The Tory party is currently riddled with instability, whether we’re talking about vast disagreements and differences within not just parliament, but also in cabinet; or we talk about the significant separation between Tory members and their representatives, most agree that the Tory party are certainly too unstable to govern properly. However, do not let this deranging Tory psycho-drama distract from the fact that the current Labour party is just a hotbed of contradictions, and if there is an election victory even half as landslide-like as predicted by some, this will be the only thing we will be able to talk about.
Sir Keir Starmer is hated by the radical youth activist wing of his party; they view him as a red-Tory and thus feel his management of the party is too right wing for their particular taste. This is not typically an issue for prime ministers, especially if they have a strong majority and are particularly charismatic, but I just do not believe that Starmer ticks the second criteria. The man is about as charismatic as the male voice of Siri talking about policy, this was especially clear during the COVID pandemic, where we saw this on full display with his lacklustre, hushed but lecturer-esque tone taken in PMQs – an event that is supposed to be the prime place for exaggerated and expressive political theatre. He has had to make up for this with a particularly harsh whip hand, easily dismissing MPs and ministers who directly go against him. The reason they often go against him is because they just don’t take him very seriously, especially surrounding the issue of strikes. Starmer can continue to go on and on about how “serious” and “government ready” his party is, but when he can’t even get his own MPs to stand with him, when their positions mean nothing while in opposition, how on earth is he going to get them to stand with him if he is in government?
The answer to that question is that he will not, he will be forced to constantly have to wrangle his MPs to do anything, so that soon enough into a Labour government, we will see the party split into factions within factions. I think we can already see that if we look at the Labour party conference this year. The duality of the contemporary Labour party is best demonstrated here in the two anthems that were sung by members who attended the conference. The first anthem was the national anthem in which the reluctant and confused audience were given lyrics to sing the anthem of the country they wish to govern. They did sing but it was clearly not their thing. Indeed, Jeremy Corbyn and other left wingers within the party all found time to tweet about how “strange” and “odd” it was to have to sing the national anthem. This, of course, was contrasted with the final day and the singing of the ‘Red Flag’ anthem, all about socialist martyrs and the glorious struggle for equality, which needed no assistance for lyrics or harmony; the members were perfectly happy to sing along to this particular song. The so-called ‘right’ of the Labour party are in leadership, but, using this example, it is clear what the membership think. This disconnect was also reflected in the speeches of the delegates to conference which were homogeneous in their admiration for Corbyn, and their decries of Starmer’s decision to kick him out of the parliamentary party, following the Equalities Commission’s report surrounding antisemitism within the party.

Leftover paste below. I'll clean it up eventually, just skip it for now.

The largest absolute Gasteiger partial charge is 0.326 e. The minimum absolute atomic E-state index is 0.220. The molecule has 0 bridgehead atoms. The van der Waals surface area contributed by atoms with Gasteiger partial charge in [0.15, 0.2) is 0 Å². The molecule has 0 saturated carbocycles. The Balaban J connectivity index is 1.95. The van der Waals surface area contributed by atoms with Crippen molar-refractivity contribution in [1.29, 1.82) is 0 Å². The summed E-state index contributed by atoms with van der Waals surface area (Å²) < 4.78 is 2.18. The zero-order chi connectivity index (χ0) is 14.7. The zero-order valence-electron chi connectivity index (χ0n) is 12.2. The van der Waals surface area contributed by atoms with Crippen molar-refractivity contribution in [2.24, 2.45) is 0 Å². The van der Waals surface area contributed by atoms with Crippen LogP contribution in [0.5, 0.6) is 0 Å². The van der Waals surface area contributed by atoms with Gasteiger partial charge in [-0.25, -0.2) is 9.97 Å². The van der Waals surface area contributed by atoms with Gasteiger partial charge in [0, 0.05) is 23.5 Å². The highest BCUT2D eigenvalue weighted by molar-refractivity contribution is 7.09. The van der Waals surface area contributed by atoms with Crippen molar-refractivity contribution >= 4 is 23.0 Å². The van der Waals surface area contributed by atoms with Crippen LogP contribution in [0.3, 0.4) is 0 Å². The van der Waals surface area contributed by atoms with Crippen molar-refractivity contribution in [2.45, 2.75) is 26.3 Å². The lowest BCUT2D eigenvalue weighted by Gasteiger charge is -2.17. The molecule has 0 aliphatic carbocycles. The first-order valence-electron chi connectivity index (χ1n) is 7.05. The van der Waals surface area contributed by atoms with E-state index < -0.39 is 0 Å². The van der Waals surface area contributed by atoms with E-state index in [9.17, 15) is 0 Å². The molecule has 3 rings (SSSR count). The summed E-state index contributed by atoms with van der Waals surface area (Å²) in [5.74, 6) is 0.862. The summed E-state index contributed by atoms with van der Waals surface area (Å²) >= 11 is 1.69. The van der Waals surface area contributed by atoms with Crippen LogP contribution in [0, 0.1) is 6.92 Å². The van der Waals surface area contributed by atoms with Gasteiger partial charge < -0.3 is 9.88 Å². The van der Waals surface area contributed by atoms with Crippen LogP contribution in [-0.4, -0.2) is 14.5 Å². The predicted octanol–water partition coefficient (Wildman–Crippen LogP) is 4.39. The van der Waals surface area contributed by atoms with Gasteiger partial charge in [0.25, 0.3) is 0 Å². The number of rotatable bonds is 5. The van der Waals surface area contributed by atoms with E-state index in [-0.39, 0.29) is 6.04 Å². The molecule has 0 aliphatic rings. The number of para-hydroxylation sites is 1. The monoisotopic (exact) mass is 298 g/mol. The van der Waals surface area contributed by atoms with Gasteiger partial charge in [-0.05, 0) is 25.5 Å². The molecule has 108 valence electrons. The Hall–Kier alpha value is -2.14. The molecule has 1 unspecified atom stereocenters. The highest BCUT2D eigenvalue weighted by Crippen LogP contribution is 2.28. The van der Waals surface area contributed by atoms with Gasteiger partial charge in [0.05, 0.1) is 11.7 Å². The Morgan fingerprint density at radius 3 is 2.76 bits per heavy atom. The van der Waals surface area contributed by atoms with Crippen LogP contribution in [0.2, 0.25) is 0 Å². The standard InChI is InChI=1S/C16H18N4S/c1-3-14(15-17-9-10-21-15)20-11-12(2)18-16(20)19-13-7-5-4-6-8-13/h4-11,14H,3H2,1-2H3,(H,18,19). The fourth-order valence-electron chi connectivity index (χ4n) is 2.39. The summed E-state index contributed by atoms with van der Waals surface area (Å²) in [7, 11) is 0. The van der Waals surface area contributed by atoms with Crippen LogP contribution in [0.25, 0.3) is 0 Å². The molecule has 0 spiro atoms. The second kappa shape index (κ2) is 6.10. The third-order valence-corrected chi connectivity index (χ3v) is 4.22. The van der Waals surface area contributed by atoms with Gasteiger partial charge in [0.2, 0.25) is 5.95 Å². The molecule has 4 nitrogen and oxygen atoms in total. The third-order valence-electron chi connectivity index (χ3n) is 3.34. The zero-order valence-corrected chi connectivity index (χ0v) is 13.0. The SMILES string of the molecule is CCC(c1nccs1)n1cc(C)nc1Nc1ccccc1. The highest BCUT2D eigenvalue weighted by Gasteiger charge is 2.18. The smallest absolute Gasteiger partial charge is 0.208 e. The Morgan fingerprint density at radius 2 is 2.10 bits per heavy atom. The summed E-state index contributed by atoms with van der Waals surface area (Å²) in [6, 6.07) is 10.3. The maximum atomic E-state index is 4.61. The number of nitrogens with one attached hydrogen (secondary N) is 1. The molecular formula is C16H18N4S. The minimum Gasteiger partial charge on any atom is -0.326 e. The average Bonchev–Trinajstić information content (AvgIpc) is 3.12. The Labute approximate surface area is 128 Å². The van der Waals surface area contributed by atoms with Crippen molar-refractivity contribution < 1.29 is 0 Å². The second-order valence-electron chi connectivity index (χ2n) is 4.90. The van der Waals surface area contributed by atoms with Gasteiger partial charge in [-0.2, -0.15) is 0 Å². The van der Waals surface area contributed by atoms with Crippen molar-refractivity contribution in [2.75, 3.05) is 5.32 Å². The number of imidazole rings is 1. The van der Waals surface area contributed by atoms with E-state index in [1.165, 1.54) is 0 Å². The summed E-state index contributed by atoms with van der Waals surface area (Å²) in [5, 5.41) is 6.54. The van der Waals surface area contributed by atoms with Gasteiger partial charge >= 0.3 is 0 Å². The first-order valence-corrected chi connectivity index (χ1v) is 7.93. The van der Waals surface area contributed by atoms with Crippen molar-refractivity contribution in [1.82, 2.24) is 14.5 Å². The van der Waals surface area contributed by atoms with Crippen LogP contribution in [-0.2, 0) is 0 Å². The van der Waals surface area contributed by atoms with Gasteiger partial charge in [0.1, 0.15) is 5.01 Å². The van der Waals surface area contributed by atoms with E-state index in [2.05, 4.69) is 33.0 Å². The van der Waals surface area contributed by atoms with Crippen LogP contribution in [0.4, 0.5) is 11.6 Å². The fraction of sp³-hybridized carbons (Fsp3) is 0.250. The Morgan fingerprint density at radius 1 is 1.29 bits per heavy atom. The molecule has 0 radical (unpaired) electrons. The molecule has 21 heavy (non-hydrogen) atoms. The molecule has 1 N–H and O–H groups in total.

Sir Keir Starmer has, in recent months, tried to mitigate his image of being too right wing by promising new windfall taxes and publicly-owned infrastructure, but the left of the party, being insatiable, are just not happy with how small a distance Starmer is going to appease their demands. A comparable leader in my view is the former Tory prime minister, John Major. He was a ‘moderate’ in the Tory party, constantly surrounded by the Eurosceptic part of his party, always being perceived as too left wing for his party, thus his general weakness of character and lack of leadership meant a largely chaotic time in office. His term now should be synonymous with the horrific way in which he went about privatising the rail and also the general image of corruption with the ‘cash for questions’ scandal riding high among his various issues. He was certainly in power, but the country didn’t care much for him and tossed him out in 1997 after a stagnant term in office.
I wish to conclude by saying that I do not see any party managing to bring an ounce of long-term stability to this country, as we live in a fundamentally broken system, kept in place by the few people who benefit from it. We are extorted for our votes every election, on the ominous threat of our political opponents winning, thus we are never really free to choose as we please. What choice we do have is between two parties whose meaningful differences are discussed among the punditry and the chattering classes, a wholly simulated conflict who’s equally fictitious results are felt not among the people, but among the pleased and satisfied conscious of the winning party’s leadership. So, woe in Britain, for we are truly stuck in the mud.